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Connie McCarthy is passionate about her work as a teacher of young children. She has devoted her entire career to making sure that her students do well at school, right from the start. Connie has an undergraduate degree in Elementary Education, and a Master’s Degree in Special Education. She has been teaching first grade in East Providence, R.I. for 23 years, where she received the distinction of “Highly Qualified Teacher” by the Rhode Island State Board of Regents. Connie also taught nursery school for four years, and published numerous articles on early education in East Bay Newspapers in Bristol, R.I. She’s also been published in PTO Today Magazine. She lives with her husband, Brian, and has a daughter and a son, both young adults. Connie enjoys reading, writing about elementary education, and taking long walks with friends. During summer vacations, she likes to travel with her husband. She also loves reading readers’ comments on her weekly blog posts.

Recognizing Patterns is a First Step to Success in Reading and Math

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Patterns are part of our daily life!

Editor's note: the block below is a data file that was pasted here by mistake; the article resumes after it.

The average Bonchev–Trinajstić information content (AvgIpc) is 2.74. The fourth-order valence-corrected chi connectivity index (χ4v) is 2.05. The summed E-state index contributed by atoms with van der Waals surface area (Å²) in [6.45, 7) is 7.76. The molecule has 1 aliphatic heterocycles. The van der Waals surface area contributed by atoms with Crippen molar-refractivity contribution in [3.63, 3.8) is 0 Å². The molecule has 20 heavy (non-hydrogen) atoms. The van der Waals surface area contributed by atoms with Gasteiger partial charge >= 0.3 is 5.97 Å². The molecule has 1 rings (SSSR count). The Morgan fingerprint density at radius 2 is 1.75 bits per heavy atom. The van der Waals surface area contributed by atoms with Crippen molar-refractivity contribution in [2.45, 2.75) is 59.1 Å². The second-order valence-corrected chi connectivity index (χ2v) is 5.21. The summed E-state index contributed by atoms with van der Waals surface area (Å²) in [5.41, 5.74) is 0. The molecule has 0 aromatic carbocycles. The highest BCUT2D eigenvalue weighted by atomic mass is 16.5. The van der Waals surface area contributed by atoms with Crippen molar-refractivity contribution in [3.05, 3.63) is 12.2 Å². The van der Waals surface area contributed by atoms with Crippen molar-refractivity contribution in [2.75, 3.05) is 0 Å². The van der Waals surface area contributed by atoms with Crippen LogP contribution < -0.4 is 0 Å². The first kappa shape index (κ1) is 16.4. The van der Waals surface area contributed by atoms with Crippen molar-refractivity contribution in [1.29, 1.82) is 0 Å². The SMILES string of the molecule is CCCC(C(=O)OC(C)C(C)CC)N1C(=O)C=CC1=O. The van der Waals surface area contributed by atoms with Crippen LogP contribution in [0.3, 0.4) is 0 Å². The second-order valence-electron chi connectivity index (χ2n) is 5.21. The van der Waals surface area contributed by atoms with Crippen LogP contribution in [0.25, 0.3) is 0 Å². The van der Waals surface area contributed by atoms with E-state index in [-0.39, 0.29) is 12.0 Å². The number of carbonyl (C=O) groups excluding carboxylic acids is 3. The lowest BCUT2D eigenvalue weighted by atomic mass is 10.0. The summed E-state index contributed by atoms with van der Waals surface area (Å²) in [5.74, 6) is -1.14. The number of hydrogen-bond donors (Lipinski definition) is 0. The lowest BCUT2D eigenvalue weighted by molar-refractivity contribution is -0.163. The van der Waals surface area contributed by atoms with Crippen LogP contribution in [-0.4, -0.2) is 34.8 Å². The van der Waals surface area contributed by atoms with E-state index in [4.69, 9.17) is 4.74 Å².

Some patterns are visual; such as the way tiles are placed on a floor. Some patterns are auditory, like "e-i, e-i, o" in the song "Old MacDonald Had A Farm." We all, unconsciously, follow patterns, like our morning routine or our daily work schedule.

Patterns are an important learning tool for young children. Patterns are organized, repetitive, and predictable. Recognizing and understanding patterns gives a child the confidence to determine what will come next. Being able to predict what comes next, in both reading and math, leads to greater comprehension. And that is what learning and building academic skills is all about!

A good example of a reading pattern is what the wolf repeatedly says in "The Three Little Pigs." ("So I'll huff, and I'll puff, and I'll blow your house in.")

A good example of a math pattern is recognizing odd and even numbers.

Patterns are everywhere and they're fun! Once your child discovers patterns he or she will see them in almost everything!


#1 Julie 2009-08-19 12:56
Thank you for bringing awareness to the concept of patterns in reading, mathematics, and beyond! As a future teacher, I may not have given this concept as much attention as it deserves. I'm sure that by teaching young children to look for these patterns, students will become critical thinkers who can do more than just memorize information. Please keep the great ideas coming!

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Do you allow your children to watch TV or play on the computer before doing their homework?